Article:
This is a character-driven moment, when Donnie’s efforts are rewarded with the iconic music of Rocky. Coogler didn’t just chuck the song in during an earlier training montage for the sake of it, he found a moment in the film that truly warranted it and worked it in. And once the fight is done, we get a sweet little coda where Donnie walks with Rocky up the steps of the Philadelphia Museum of Art.
Again, Coogler held off on this revisiting this iconic moment until the time was right and it actually meant something to the characters. It would have been so easy to stick the steps into a montage earlier on. But Coogler opted to reimagine the steps scene in a way that’s fresh and interesting, rather than just plonking it in wherever like a Death Star or a T-Rex.
By the time that Rocky and Donnie climb those iconic steps together, it means a lot to both of them. For Rocky, he’s proving he can still do it. For Donnie, getting to the top provides an opportunity – prompted by his mentor – to consider the future. You can see your whole life from there, apparently, which is a nice way to work it in.
So, there’s certainly space for nostalgia in a movie, but it’s wiser to weave it into the plot in character-relevant ways rather than just sprinkling it throughout the entire the film. The Force Awakens, in particular, took criticism for including allusions to the original trilogy at almost every opportunity.
Instead of this approach, the results are better when filmmakers really put some thought into it. The Jurassic Park T-shirt in Jurassic World is a tiny part of the movie, for instance, but it signifies the thematic undertones of the film (Weren’t we more enthusiastic about things in 1993? Weren’t parks more legit?).
Nothing’s more important than a solid script and good direction, though. We can forgive a few too many references to old films if the finished new product still provides strong entertainment. That’s why The Force Awakens gets so much love, because it’s a stellar piece of moviemaking despite the reheated elements of things we’ve seen before. I’d certainly rather see a million films like that than sit through Terminator: Genisys again, where the allusions to the past were scarce but the rest of the script was sloppy.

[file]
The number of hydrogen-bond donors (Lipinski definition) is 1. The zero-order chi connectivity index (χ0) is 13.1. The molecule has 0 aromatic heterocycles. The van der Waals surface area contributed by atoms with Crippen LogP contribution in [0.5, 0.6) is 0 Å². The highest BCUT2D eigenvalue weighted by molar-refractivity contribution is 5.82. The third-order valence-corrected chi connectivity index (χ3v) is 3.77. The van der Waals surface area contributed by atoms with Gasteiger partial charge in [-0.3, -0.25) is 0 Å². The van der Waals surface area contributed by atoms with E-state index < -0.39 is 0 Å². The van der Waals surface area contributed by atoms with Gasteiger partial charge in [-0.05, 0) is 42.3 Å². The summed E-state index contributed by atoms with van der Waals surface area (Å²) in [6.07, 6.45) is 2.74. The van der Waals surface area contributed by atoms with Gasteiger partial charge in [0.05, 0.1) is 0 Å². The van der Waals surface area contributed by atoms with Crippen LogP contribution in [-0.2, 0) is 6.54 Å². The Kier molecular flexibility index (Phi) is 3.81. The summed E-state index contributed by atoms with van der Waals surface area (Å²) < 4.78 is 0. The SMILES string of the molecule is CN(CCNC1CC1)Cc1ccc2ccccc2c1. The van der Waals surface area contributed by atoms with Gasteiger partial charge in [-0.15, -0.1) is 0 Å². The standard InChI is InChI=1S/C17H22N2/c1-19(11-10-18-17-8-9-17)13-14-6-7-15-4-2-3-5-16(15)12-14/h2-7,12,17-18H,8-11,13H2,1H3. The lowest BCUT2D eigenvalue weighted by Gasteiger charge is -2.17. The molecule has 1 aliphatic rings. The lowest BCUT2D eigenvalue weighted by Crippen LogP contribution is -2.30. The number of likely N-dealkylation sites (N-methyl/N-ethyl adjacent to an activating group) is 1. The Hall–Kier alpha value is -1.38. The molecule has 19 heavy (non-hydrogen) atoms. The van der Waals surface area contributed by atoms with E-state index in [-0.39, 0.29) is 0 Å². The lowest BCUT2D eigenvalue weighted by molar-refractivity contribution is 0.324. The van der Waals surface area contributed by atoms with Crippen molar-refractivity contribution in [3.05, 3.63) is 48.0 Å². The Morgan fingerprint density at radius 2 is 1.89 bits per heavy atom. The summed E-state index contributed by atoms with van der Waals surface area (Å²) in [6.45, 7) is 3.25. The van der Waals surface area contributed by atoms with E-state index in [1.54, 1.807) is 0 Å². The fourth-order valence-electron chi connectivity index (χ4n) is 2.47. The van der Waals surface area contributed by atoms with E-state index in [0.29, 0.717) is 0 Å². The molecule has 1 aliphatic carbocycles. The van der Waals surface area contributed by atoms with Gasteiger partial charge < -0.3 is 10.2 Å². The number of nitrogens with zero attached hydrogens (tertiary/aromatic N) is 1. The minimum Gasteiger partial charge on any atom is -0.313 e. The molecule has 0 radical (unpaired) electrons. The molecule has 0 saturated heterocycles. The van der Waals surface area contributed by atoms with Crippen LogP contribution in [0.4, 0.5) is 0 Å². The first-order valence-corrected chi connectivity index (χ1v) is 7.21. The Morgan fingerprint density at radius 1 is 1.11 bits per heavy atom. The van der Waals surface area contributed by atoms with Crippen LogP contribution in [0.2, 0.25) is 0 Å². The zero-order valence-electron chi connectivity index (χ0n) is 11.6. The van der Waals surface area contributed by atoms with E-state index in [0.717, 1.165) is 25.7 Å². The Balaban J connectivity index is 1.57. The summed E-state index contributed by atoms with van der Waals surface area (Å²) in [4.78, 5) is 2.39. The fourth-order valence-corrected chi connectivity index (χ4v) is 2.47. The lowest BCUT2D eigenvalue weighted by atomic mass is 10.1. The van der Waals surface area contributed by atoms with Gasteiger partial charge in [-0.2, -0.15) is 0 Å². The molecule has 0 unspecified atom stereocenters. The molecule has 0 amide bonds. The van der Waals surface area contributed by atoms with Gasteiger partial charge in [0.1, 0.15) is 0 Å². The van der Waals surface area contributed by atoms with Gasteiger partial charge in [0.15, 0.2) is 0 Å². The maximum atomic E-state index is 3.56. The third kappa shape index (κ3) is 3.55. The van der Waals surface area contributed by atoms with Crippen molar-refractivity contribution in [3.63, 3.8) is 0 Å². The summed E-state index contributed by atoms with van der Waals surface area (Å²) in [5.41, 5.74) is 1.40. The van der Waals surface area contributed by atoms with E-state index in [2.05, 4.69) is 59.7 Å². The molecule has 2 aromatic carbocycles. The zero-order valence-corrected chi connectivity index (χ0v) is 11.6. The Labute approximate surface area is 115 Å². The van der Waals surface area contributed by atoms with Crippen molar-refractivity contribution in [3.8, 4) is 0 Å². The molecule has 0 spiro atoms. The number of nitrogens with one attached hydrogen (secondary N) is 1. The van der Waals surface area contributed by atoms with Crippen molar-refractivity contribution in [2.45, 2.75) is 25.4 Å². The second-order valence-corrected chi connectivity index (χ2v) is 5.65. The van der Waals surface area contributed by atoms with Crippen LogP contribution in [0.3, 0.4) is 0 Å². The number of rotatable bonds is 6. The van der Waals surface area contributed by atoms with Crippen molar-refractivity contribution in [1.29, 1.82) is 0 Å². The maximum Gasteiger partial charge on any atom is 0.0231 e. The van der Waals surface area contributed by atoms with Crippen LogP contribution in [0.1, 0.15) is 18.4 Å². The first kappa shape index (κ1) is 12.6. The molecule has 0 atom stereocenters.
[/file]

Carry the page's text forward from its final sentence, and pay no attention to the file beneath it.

Arguably, it’s all about remembering what made the franchise you’re revisiting popular in the first place and trying to recreate that while blending familiar elements with interesting new ideas: Star Wars was an escapist fantasy, so the new film reflected that, chucked in some new elements and most of us were happy; Jurassic Park was the euphoric theme park experience gone wrong, so Jurassic World reimagined that with modern people in mind; and The Terminator was a scary sci-fi thrill-fest, meaning that Genisys’ attempt to make a 12A time-zapping blockbuster out of it wobbled disastrously.
Creed does this better than any at finding this balance between the old and the new. Coogler takes the time to make sure we like Donnie and care about his story before introducing him to Rocky, and then he builds the young Creed up into a worthy successor for the franchise before rewarding him with iconic music and a trip up those steps.
This is how revamping a franchise should be done. Not with needless nods or shoddy scripts but with clear passion for the source material and solid idea for a new story within that world. Let’s hope the makers of the 105 reboots and 155 sequels currently in development keep that in mind.